Chris: At the very beginning, when we were discussing the idea, my director, Roz Bain suggested that the first in the series would be a railway journey across the Congo by train.  My response was “You go first and research and if you come back alive, I’ll do it”.  And yes, she came back alive.  My very first train in the Congo was delayed by six days and, in that period, we filmed everything: the platform, the ticket office, the ticket master, the tracks – you name it.  The Congo felt like a strange and fairly hostile place.  When eventually the train arrived, it broke down in the middle of the night in a tunnel.  This was scary indeed – being in a broken down train, in the Congo, in the middle of the night.

Bolivia, in the Andes was a really tough location.  Many of the crew came down with altitude sickness and my cameraman had to be flown out for treatment, he was so ill.  When we got back to Sao Paolo Airport after the filming, something happened which has never, ever happened to me.  Someone stole our film.  We had no back up (Now we have someone who gets to work every night as soon as we finish our filming, taking back-ups of everything). We were absolutely exhausted, after two and a half weeks of filming – and it was a really tough film – we were loading all our gear into the checkout at the airport and I think someone must have taken a liking to our bag and pinched it.  Really that film was of no use to anyone apart from us and we never recovered it.  We really felt battered after that, with nothing to show for all our efforts and with all the expense incurred. However, 15 months later, we were back and created the same film, this time adding in extra bits.  And to a man, everyone we had filmed in the original film, welcomed us back and let us re-film them. They were amazing!

 

Liz: What was your most favourite journey?

Chris: The nicest train journey must be the ‘Blue Train’ out of Cape Town.  It was fantastic; it was just like checking into a British Airways first class lounge, with champagne to set you off!  The shame was that, after only 12 hours, we got off this train. The scenery on this journey was stunning and the people we met in Botswana were amazing.  However the journey after this was scary as anything : in Zimbabwe we were held up with road blocks where the ‘police’ appeared with AK47s.   I can imagine that Bulawayo must once have been an amazing city but when we were there everything had been trashed, with steel bars across all the windows.  This was the only journey I have ever taken where the train doors would just fly open when you were travelling!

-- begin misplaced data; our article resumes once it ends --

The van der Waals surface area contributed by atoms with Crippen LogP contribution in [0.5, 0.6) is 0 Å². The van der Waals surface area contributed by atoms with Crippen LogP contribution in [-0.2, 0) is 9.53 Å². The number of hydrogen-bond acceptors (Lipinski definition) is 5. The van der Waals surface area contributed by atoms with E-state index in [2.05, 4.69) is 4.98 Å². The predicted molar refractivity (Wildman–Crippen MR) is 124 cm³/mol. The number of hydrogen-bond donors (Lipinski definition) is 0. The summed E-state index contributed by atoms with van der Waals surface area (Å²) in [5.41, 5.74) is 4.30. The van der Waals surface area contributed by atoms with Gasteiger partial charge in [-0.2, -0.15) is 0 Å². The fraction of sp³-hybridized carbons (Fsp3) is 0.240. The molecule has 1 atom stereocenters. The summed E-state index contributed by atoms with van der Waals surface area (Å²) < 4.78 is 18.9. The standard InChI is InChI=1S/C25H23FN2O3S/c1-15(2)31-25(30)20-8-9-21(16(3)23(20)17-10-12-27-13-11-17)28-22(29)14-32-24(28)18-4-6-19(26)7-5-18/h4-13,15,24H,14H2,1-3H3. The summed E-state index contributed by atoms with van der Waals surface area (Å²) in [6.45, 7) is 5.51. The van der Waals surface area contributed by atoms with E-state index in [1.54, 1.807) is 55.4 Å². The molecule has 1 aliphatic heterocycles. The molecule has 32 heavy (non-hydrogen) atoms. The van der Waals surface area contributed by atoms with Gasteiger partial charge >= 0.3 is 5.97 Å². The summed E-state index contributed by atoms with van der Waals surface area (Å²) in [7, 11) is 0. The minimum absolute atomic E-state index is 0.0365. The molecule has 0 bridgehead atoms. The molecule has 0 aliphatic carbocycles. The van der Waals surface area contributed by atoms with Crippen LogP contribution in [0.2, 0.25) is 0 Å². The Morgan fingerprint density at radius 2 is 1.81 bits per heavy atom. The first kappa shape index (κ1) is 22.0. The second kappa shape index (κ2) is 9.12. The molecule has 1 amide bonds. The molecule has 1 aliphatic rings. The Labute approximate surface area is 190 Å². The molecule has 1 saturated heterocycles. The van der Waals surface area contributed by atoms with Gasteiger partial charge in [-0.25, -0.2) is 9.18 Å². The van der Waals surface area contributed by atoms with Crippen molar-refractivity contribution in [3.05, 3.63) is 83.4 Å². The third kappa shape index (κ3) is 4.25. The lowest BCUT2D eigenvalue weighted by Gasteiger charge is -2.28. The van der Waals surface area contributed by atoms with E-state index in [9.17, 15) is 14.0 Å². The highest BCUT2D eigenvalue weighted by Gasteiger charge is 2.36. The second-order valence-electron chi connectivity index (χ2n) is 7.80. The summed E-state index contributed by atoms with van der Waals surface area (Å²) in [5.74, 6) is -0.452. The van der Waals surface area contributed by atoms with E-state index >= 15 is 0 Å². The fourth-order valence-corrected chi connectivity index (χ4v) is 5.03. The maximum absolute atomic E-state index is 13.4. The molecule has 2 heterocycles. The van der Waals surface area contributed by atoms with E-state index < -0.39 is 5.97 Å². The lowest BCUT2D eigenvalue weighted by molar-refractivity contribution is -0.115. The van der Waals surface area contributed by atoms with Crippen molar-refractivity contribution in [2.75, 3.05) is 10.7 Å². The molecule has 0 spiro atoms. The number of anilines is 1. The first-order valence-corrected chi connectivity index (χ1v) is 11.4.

Liz: Were there any really challenging moments?

Chris: Apart from breaking down in the Congo, there was an occasion when we were flying in a helicopter over the Rocky Mountains in Canada.  In that area, they had problems with avalanches and helicopters were sent to look at the snow from above and see where it was impacting and then they would blow up the snow field, in a controlled explosion.  I was given a stick of dynamite by cameraman Mike and told to hold it. I knew that the dynamite had a 30 second fuse, it was like holding a bomb!  On cue, I threw it out of the helicopter. There was this enormous bang and then snow went everywhere.  And that’s when it got hairy. Everything whited out. I looked at the helicopter pilot and there was a siren going off and when I asked what the noise was, he replied “We’re going down a little too fast!”.  Thankfully, everything cleared and we landed alright.  But it was certainly very scary for a few moments!

 

Liz: Were there any particular individuals who stood out for you on your journeys?

Chris: Oh yes! So many.  But Dave, the helicopter pilot in Canada is someone I won’t forget.  He has flown over 1,400 flights; every day he flies over the avalanches, doing this job.

 

Liz: Are there any individuals who you remember during your school time?

Chris: Yes, Bobby Cash was a lovely man.  He was my English teacher and I do believe that the subjects with the nicest teachers are those in which you perform the best.  I am sure that it was Robert Cash who taught me my love of English and English literature. I think he taught me how to articulate and form my thoughts.  Sadly, after I left school, I never got to see him again.

I do think the 1960s was a real revolutionary time; it was the era of Led Zeppelin and, as pupils, we certainly pushed the boundaries!

 

Liz: And what plans do you have next?

Chris:  Well, I was very close to my father when I was growing up; he was a wonderfully kind, funny man but he never talked to me about his experiences of the war, apart from mentioning he was at the D-Day landings.  He received the military cross and I have since found out that he was also at Dunkirk.  My obsession now, is to create a film with my son, Toby, to retrace the footsteps of my father from landing on D-Day and then on into Germany.

I am so proud of my son.  I have always told him how hard it is to be good in the media but he is very good and has taken to it like a natural.  He is on Radio X and is doing the early show : 4am to 6.30am and he’s great!

There is also talk of more railway journeys. Someone mentioned Iran, but I’m not too sure …!